Sunday 24th July 2022

HOSEA 8, 9, 10, 11, 12, 13 and 14

God continues in the book of Hosea, alternately reminding Israel of the times that he rescued them and led them through danger to a place of rest – and then giving them analogies of what they are like as a rebellious people.  Some significant verses stand out:

“They sow the wind and reap the whirlwind…” (8:7) which indicates that when Israel toyed with idol-worship, they ‘bit off more than they could chew’ – as the saying goes – and were about the encounter the whirlwind of Assyrian destruction! 

“Though Ephraim built many altars for sin offerings, these have become altars for sinning”.  (8:11)  It is a sad consequence of doing things our way – even if we think it is to please God – that we end up going against the Lord’s will more and more.  Obedience is as much a route as a destination, and we don’t want to get lost on the way!

“When I found Israel, it was like finding grapes in the desert; when I saw your ancestors, it was like seeing the early fruit on the fig tree…” (9:10)  God reminisces about his first love for Israel and how much he cared for them. 

“Sow righteousness for yourselves, reap the fruit of unfailing love, and break up your unploughed ground; for it is time to seek the Lord until he comes and showers his righteousness on you”.  (10:12).  (See also Jeremiah 4:3.)  It is pointless to sow seed onto the surface of hard-baked earth, which is, in effect, what Israel were attempting to do.  Repentance is the priority to prepare the good soil of our hearts in order to receive the seed of the Word with joy; then, and only then, will faith spring up, with all its related benefits in our lives.

“When Israel was a child, I loved him, and out of Egypt I called my son”.  (11:1).  This verse is quoted in Matthew 2:15 where it depicts the return from Egypt of the boy Jesus after Herod had died – this action was seen by Matthew as one fulfilment of the Hosea verse – although not the only one, and not even the first meaning that God had in mind.  But the passage then goes on to say that “…the more they were called, the more they went away from me”.  God showed Israel such tenderness and kindness in those early days: “It was I who taught Ephraim to walk, taking them by the arms; but they did not realize that it was I who healed them.  I led them with cords of human kindness, with ties of love.  To them I was like one who lifts a little child to the cheek, and I bent down to feed them”.  However, like many children, there was no gratitude by Israel towards the Lord, and no respect to the one who had rescued them.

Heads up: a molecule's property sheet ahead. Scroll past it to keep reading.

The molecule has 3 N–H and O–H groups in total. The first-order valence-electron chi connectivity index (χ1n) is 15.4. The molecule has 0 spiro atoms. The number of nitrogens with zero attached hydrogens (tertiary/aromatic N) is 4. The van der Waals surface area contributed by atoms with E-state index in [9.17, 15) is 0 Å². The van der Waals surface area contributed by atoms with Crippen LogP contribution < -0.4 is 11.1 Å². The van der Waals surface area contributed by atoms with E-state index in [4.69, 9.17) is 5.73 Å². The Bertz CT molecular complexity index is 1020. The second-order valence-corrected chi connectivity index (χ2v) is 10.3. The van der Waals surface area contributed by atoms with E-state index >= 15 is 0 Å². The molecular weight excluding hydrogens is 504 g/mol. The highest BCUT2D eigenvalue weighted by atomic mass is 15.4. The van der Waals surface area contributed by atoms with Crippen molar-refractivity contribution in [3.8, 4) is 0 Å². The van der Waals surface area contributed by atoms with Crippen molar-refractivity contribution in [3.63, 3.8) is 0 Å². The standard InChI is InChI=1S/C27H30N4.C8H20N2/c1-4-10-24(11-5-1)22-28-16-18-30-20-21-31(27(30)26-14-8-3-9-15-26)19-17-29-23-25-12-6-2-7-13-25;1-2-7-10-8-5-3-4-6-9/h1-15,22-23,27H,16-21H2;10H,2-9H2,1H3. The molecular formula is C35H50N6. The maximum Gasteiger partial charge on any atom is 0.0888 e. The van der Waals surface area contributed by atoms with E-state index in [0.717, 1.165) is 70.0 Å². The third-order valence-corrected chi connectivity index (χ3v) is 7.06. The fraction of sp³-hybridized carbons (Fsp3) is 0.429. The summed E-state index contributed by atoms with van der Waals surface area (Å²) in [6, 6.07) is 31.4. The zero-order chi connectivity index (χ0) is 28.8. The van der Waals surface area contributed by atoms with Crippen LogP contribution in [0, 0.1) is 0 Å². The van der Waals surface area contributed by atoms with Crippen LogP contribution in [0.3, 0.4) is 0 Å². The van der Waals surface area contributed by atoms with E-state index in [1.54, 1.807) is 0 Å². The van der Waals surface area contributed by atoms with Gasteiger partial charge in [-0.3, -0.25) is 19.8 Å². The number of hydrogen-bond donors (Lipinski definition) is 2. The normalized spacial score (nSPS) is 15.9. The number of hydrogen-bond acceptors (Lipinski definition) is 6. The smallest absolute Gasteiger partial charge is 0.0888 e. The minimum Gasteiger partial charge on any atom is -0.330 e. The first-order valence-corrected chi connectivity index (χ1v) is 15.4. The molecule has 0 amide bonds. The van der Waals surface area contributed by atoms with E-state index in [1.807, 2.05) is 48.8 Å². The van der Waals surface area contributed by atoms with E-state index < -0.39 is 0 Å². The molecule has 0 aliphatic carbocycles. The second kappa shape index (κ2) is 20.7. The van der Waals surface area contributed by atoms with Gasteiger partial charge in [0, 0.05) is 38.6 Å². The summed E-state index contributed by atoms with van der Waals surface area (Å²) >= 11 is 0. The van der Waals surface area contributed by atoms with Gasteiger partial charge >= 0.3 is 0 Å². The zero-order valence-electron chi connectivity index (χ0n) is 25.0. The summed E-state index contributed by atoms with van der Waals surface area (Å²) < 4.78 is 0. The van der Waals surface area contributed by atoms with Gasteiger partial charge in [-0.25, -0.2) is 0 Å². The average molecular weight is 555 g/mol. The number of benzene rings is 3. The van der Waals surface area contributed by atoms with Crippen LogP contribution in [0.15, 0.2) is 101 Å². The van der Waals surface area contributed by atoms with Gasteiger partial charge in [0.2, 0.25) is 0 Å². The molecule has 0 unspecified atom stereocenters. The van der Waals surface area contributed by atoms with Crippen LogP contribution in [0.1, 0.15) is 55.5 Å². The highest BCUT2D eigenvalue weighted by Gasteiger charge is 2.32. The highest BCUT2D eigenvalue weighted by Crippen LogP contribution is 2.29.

Even so, the Lord’s heart cried “How can I give you up, Ephraim?  How can I hand you over, Israel?”  Like a rejected lover, God was both angry and desirous of reconciliation.  Mixed emotions in heaven!

Later, in 13:14, he declares “I will deliver this people from the power of the grave; I will redeem them from death.  Where, O death, are your plagues?  Where, O grave, is your destruction?”  The apostle Paul quotes this in 1 Corinthians 15:55, in proof of the Resurrection.

In the final chapter, he begins: “Return, Israel, to the Lord your God… Take words with you and return to the Lord”.  Reconciliation begins with repentance, which is itself a change of mind.  Actions may follow as proof of this, but it must begin with words.  The result is that God brings healing of our wayward hearts: “I will heal their waywardness and love them freely, for my anger has turned away from them”.  Until we exercise repentance towards the Lord, any exercise of faith is useless, since it lacks a goal that rests in the lordship of Christ.  Faith is only a means to an end – it evaporates as soon as the end result is seen and achieved – and our true goal and destination is Christ himself.

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